The 101 on Baking Bread, Revised

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Hi Fellow Bakers! I write today to share my most updated basic bread recipe with you. Since I have been teaching people how to bake bread in the last month, I am filled with joy, first and foremost, but I am also realizing that your average breadbook can be a bit intimidating for a new baker. So — I hope this helps you to just dive on in! It truly is not as challenging as it seems. As my students say, you just have to get your feet wet. Then you are that much closer to having freshly baked, nutritious bread for you and your family. And this is bringing me one step closer to my ultimate goal: blocks upon block of households oozing with that fresh baked bread smell. That just makes life a little bit sweeter, doesn’t it?

BREAD CULTURE The 101 on Baking Bread

I have tried my darndest to make it as easy as possible. And trust me from many loaves of experience, it is far easier to just dig in and get elbow deep in dough, than to get intimidated by the measurements, percentages, and what not. I mean — do we not find the most JOY when we are in the moment, experiencing things first hand? HAVE FUN! And I am here for you, should you have questions. 😉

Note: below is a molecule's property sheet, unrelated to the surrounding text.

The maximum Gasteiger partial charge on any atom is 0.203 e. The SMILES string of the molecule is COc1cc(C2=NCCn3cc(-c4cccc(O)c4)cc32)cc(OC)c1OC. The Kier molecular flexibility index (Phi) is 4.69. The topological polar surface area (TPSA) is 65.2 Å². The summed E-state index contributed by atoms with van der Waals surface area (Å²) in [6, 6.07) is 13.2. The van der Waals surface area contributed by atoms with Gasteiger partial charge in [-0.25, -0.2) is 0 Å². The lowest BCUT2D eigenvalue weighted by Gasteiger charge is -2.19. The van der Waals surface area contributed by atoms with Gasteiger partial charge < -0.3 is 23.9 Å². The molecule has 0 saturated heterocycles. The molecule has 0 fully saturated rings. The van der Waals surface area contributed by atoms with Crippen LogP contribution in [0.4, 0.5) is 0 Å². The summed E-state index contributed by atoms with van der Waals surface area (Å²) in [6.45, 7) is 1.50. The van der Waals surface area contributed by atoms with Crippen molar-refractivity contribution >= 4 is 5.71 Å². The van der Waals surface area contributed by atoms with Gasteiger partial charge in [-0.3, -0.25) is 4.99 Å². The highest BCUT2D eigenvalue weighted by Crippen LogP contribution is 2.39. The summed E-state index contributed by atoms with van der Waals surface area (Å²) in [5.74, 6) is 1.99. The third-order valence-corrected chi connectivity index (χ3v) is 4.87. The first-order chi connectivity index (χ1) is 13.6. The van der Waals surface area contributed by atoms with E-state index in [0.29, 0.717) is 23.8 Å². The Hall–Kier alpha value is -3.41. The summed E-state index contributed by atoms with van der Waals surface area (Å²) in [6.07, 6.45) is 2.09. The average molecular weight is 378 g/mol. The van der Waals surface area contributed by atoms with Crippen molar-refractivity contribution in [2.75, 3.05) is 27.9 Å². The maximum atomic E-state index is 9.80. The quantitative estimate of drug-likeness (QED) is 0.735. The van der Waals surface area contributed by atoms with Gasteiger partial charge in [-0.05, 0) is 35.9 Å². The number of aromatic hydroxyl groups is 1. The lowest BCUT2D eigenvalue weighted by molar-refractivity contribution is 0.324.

There are only four ingredients: FLOUR, WATER, YEAST, and SALT. That’s a beautiful thing. Here’s the abbreviated recipe for two loaves of bread. If you want one, just cut it in half — but really, who wants one loaf when you can give another to a friend, and then they will be inspired to try to bake their own bread and it will change the world!

INGREDIENT                         QUANTITY                    BAKER’S PERCENTAGE

water                                         800 grams                      80% (hydration)

whole grain flour                    1000 grams                     100%

wild yeast                                 200 grams                       20%

salt                                             25-30 grams                   2.5-3%

1. Grab your metal bowl or plastic (BPA-free) Cambro container (Smart & Final, $15), and your digital scale (Amazon, $30). Measure 800 grams of water into the container. Reset scale back to 0 grams and add 1,000 grams of whole grain, organic flour. MIX with your hands until you cannot see any more dry flour. If your grains are extra thirsty, give them a little more water. You will get used to how much water your flour needs after a few test rounds. Cover your container with a cloth or place a lid on top (not airtight). Let the flour and water mingle. This is called the AUTOLYSE. This is when all the enzymes get to know eachother before the yeast and salt are added. Do not skip this step. Real bread takes time. You will have better bread by giving the dough 20-30 mins to hang out.